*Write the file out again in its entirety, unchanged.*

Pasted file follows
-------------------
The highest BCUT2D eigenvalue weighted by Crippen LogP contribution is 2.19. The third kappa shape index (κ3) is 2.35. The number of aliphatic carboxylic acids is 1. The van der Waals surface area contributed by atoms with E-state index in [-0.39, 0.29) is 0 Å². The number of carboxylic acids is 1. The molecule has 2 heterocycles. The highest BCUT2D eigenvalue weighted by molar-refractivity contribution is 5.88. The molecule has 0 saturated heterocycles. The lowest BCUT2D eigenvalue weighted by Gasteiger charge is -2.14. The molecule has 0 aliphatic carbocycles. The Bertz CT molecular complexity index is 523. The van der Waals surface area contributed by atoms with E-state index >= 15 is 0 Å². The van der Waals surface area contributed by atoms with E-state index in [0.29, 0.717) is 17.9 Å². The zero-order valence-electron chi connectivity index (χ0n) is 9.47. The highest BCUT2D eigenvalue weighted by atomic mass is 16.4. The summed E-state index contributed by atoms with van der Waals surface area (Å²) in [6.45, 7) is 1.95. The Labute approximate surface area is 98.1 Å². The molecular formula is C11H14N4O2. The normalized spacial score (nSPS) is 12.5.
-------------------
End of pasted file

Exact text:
The highest BCUT2D eigenvalue weighted by Crippen LogP contribution is 2.19. The third kappa shape index (κ3) is 2.35. The number of aliphatic carboxylic acids is 1. The van der Waals surface area contributed by atoms with E-state index in [-0.39, 0.29) is 0 Å². The number of carboxylic acids is 1. The molecule has 2 heterocycles. The highest BCUT2D eigenvalue weighted by molar-refractivity contribution is 5.88. The molecule has 0 saturated heterocycles. The lowest BCUT2D eigenvalue weighted by Gasteiger charge is -2.14. The molecule has 0 aliphatic carbocycles. The Bertz CT molecular complexity index is 523. The van der Waals surface area contributed by atoms with E-state index >= 15 is 0 Å². The van der Waals surface area contributed by atoms with E-state index in [0.29, 0.717) is 17.9 Å². The zero-order valence-electron chi connectivity index (χ0n) is 9.47. The highest BCUT2D eigenvalue weighted by atomic mass is 16.4. The summed E-state index contributed by atoms with van der Waals surface area (Å²) in [6.45, 7) is 1.95. The Labute approximate surface area is 98.1 Å². The molecular formula is C11H14N4O2. The normalized spacial score (nSPS) is 12.5.